“We get a lot of people and a lot of concerns from people saying they want to see different things in the policy, and we’ve worked with the IDA…I think at times pushed the IDA, to come to an agreement. Where we’ve been and where we’re at is trying to come up with a compromise that will work for them, work for us and work the public,” said Murtagh.

“But the IDA could still grant an abatement to a project without the city agreeing to it?” Asked councilor Fleming.

“Yes, it is possible that the IDA could go rogue,” replied Murtagh. “It’s probably better to think of our rules as recommendations, things we want them to work on….ultimately, they have the decision-making powers.”

Fleming stressed the need to include affordable housing in or near the development, noting that just giving cash to the community housing fund meant that someone still had to build the housing. She wanted a smooth process but also wanted the city’s portion of review maintained, even if it risked being overruled by IDA later on. Councilor Lewis, who sits on the IDA’s board, said she was sympathetic to the desire to streamline the process, but wanted to keep the city’s process for the additional opportunity for public input.

The primary concern seemed to be with keeping the city’s public hearing so that there was another avenue for public input. The secondary concern was that the city wanted to push the IDA to push their “more progressive” (in Murtagh’s words) or “more restrictive” (in Brock’s words) policies, even if the city’s vote was non-binding. “Are we content with dropping the city’s requirements in the hopes that the IDA would pick them up? I’m not sure I’d be comfortable doing that,” said councilor Brock.

Chair Murtagh expressed some support for the opt-out fee, saying it offered an avenue for developers inexperienced with affordable housing – he offered prolific local developer Todd Fox – to support developers who were experienced with affordable housing development, like INHS and the Vecino Group. His colleague Fleming praised the logic, though she wanted discussions on increasing the opt-out fee, and Brock added she wanted geographic restrictions. Councilor Lewis responded by saying there were some discussions already, but it was a delicate balance and that it would need to be reviewed further. The gist of it seemed to be that the city didn’t want to eliminate its role, but the councilors were either hesitant or uncertain on how to change the inconsistencies between the city and county applications, which now need to be hashed out with the IDA in an effort to come to some kind of mutual agreement.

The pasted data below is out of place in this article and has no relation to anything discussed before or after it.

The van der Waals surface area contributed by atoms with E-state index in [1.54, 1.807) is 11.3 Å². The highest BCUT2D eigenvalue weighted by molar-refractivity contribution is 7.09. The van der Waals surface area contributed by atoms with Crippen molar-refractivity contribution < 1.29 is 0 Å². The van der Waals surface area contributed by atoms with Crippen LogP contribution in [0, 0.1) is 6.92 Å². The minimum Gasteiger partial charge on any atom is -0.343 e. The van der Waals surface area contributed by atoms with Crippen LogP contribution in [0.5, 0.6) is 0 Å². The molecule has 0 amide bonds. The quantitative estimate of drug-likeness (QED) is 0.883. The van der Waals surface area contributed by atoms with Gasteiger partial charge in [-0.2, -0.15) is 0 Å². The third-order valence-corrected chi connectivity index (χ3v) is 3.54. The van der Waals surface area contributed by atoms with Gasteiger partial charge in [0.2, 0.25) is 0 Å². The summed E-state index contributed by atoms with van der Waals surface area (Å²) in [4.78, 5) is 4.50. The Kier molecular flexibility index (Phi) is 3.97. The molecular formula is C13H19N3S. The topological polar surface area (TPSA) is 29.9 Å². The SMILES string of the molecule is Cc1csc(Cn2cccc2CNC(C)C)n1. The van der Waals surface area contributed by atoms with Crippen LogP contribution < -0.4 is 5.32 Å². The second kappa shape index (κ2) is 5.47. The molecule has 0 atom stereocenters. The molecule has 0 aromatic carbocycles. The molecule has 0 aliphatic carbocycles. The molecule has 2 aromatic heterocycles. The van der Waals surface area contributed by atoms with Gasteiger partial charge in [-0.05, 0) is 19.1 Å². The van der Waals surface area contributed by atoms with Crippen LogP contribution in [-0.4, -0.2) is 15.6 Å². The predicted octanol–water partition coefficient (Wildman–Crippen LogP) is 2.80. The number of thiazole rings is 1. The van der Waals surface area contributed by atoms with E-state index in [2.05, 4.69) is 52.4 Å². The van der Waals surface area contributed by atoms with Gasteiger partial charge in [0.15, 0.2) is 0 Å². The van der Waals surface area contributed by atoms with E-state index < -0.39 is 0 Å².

At Lewis’s request, the process changes and geographic changes were separated out by unanimous vote. The process change received a unanimous vote for a delay so as to give a chance for that discussion with the IDA.

As for the geographic change to include the north end of Cherry Street in the CIITAP boundaries, Brock said she was “not at all convinced” it was needed, while Lewis said she’d vote in favor. “If we want to encourage affordable housing like Arthaus, and there are a couple other projects in the planning stages, then I think it makes sense to extend the density district.”

As what often happens when anything development is discussed, Fleming and Brock, backed up by her non-committee ward colleague George McGonigal (D-1st), expressed discontent with anything that appeared to make development easier, while Lewis and councilor Steve Smith (D-4th) were in favor. Noting that the county IDA could approve a project like Arthaus regardless of the city’s CIITAP district, Murtagh, often the swing vote in these matters, got to treat his vote as a guilt-free choice. With that in mind, Murtagh decided to vote against it, and the CIITAP density district boundary expansion failed 2-3.

Black Diamond Trail

Now onto the last on the voting items, and probably the one the public will like the most. New York State is planning a new trailhead on the southern end of the Black Diamond Trail, where the trail meets up with the Cayuga Waterfront Trail in Cass Park. While on city parkland, the state would be responsible for construction and maintenance. Approval has been granted for a 2021 construction, but the Common Council needs to sign off on the 25-year ownership and maintenance agreement with the state.

Quick aside, the new pavilion at the trailhead would be named in honor of the late Andrejs Ozolins, a West Hill resident who was a strong advocate for the trail and the local cycling community.

“I think it’s a wonderful little park being put together,” said Brock. “It’s a welcoming invitation for people outside the area.”

Being that it was a public amenity and it wasn’t the city’s money, the discussion was quick and painless. After two minutes of discussion, the vote was carried unanimously.

Brian Crandall reports on housing and development for the Ithaca Voice. He can be reached at